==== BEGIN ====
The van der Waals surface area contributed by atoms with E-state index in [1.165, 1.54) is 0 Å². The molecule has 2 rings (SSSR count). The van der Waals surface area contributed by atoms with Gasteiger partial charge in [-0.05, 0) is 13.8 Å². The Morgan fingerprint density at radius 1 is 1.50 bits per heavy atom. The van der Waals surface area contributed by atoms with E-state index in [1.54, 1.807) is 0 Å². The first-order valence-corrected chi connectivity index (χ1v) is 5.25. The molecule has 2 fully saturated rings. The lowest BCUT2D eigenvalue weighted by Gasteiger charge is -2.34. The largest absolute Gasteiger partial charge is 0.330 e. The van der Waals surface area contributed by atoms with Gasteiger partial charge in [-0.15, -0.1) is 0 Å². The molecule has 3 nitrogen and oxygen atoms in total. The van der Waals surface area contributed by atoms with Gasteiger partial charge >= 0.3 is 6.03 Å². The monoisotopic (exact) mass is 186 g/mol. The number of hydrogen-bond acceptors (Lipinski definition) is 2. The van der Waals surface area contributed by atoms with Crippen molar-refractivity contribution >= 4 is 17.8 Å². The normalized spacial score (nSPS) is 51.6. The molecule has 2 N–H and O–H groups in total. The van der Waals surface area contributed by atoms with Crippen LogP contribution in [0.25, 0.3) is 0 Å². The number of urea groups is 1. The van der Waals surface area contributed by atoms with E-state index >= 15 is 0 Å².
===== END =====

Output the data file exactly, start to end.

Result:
The van der Waals surface area contributed by atoms with E-state index in [1.165, 1.54) is 0 Å². The molecule has 2 rings (SSSR count). The van der Waals surface area contributed by atoms with Gasteiger partial charge in [-0.05, 0) is 13.8 Å². The Morgan fingerprint density at radius 1 is 1.50 bits per heavy atom. The van der Waals surface area contributed by atoms with E-state index in [1.54, 1.807) is 0 Å². The first-order valence-corrected chi connectivity index (χ1v) is 5.25. The molecule has 2 fully saturated rings. The lowest BCUT2D eigenvalue weighted by Gasteiger charge is -2.34. The largest absolute Gasteiger partial charge is 0.330 e. The van der Waals surface area contributed by atoms with Gasteiger partial charge in [-0.15, -0.1) is 0 Å². The molecule has 3 nitrogen and oxygen atoms in total. The van der Waals surface area contributed by atoms with Gasteiger partial charge >= 0.3 is 6.03 Å². The monoisotopic (exact) mass is 186 g/mol. The number of hydrogen-bond acceptors (Lipinski definition) is 2. The van der Waals surface area contributed by atoms with Crippen molar-refractivity contribution >= 4 is 17.8 Å². The normalized spacial score (nSPS) is 51.6. The molecule has 2 N–H and O–H groups in total. The van der Waals surface area contributed by atoms with Crippen LogP contribution in [0.25, 0.3) is 0 Å². The number of urea groups is 1. The van der Waals surface area contributed by atoms with E-state index >= 15 is 0 Å².